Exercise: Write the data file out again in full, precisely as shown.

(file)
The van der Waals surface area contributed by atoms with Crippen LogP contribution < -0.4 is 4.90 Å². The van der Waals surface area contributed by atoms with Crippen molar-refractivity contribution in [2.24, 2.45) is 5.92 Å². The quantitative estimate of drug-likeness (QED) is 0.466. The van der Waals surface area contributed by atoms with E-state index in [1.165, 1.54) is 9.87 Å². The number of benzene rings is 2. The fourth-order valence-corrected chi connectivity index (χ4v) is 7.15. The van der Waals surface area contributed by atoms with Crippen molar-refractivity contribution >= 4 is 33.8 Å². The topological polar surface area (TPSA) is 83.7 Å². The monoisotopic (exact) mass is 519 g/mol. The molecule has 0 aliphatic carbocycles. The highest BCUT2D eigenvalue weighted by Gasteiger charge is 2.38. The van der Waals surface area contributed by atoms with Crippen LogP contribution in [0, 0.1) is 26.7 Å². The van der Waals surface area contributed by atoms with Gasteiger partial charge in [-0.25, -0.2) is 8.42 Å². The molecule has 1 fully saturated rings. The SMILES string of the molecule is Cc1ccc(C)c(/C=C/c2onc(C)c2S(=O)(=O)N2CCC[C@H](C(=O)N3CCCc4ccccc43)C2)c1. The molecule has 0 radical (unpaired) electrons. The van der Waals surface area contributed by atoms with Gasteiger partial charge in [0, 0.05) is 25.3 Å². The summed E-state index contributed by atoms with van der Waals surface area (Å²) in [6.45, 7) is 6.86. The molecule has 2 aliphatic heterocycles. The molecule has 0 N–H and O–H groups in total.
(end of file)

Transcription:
The van der Waals surface area contributed by atoms with Crippen LogP contribution < -0.4 is 4.90 Å². The van der Waals surface area contributed by atoms with Crippen molar-refractivity contribution in [2.24, 2.45) is 5.92 Å². The quantitative estimate of drug-likeness (QED) is 0.466. The van der Waals surface area contributed by atoms with E-state index in [1.165, 1.54) is 9.87 Å². The number of benzene rings is 2. The fourth-order valence-corrected chi connectivity index (χ4v) is 7.15. The van der Waals surface area contributed by atoms with Crippen molar-refractivity contribution >= 4 is 33.8 Å². The topological polar surface area (TPSA) is 83.7 Å². The monoisotopic (exact) mass is 519 g/mol. The molecule has 0 aliphatic carbocycles. The highest BCUT2D eigenvalue weighted by Gasteiger charge is 2.38. The van der Waals surface area contributed by atoms with Crippen LogP contribution in [0, 0.1) is 26.7 Å². The van der Waals surface area contributed by atoms with Gasteiger partial charge in [-0.25, -0.2) is 8.42 Å². The molecule has 1 fully saturated rings. The SMILES string of the molecule is Cc1ccc(C)c(/C=C/c2onc(C)c2S(=O)(=O)N2CCC[C@H](C(=O)N3CCCc4ccccc43)C2)c1. The molecule has 0 radical (unpaired) electrons. The van der Waals surface area contributed by atoms with Gasteiger partial charge in [0, 0.05) is 25.3 Å². The summed E-state index contributed by atoms with van der Waals surface area (Å²) in [6.45, 7) is 6.86. The molecule has 2 aliphatic heterocycles. The molecule has 0 N–H and O–H groups in total.